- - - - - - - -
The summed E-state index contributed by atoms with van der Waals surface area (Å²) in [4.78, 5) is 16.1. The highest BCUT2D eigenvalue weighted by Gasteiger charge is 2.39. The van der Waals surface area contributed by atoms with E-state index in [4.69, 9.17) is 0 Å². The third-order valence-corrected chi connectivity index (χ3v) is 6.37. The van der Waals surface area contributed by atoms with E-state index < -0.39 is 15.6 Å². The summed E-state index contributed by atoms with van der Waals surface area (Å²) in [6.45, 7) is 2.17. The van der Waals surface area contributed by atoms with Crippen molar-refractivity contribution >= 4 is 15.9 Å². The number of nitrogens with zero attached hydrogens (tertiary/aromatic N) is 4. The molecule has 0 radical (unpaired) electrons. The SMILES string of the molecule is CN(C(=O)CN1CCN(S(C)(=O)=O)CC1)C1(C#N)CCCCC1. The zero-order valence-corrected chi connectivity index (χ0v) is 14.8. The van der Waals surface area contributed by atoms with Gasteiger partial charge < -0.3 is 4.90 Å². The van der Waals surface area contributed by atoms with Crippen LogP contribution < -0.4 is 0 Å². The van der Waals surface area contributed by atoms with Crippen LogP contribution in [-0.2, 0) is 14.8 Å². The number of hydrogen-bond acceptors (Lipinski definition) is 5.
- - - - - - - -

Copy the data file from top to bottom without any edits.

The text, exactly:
The summed E-state index contributed by atoms with van der Waals surface area (Å²) in [4.78, 5) is 16.1. The highest BCUT2D eigenvalue weighted by Gasteiger charge is 2.39. The van der Waals surface area contributed by atoms with E-state index in [4.69, 9.17) is 0 Å². The third-order valence-corrected chi connectivity index (χ3v) is 6.37. The van der Waals surface area contributed by atoms with E-state index < -0.39 is 15.6 Å². The summed E-state index contributed by atoms with van der Waals surface area (Å²) in [6.45, 7) is 2.17. The van der Waals surface area contributed by atoms with Crippen molar-refractivity contribution >= 4 is 15.9 Å². The number of nitrogens with zero attached hydrogens (tertiary/aromatic N) is 4. The molecule has 0 radical (unpaired) electrons. The SMILES string of the molecule is CN(C(=O)CN1CCN(S(C)(=O)=O)CC1)C1(C#N)CCCCC1. The zero-order valence-corrected chi connectivity index (χ0v) is 14.8. The van der Waals surface area contributed by atoms with Gasteiger partial charge < -0.3 is 4.90 Å². The van der Waals surface area contributed by atoms with Crippen LogP contribution < -0.4 is 0 Å². The van der Waals surface area contributed by atoms with Crippen LogP contribution in [-0.2, 0) is 14.8 Å². The number of hydrogen-bond acceptors (Lipinski definition) is 5.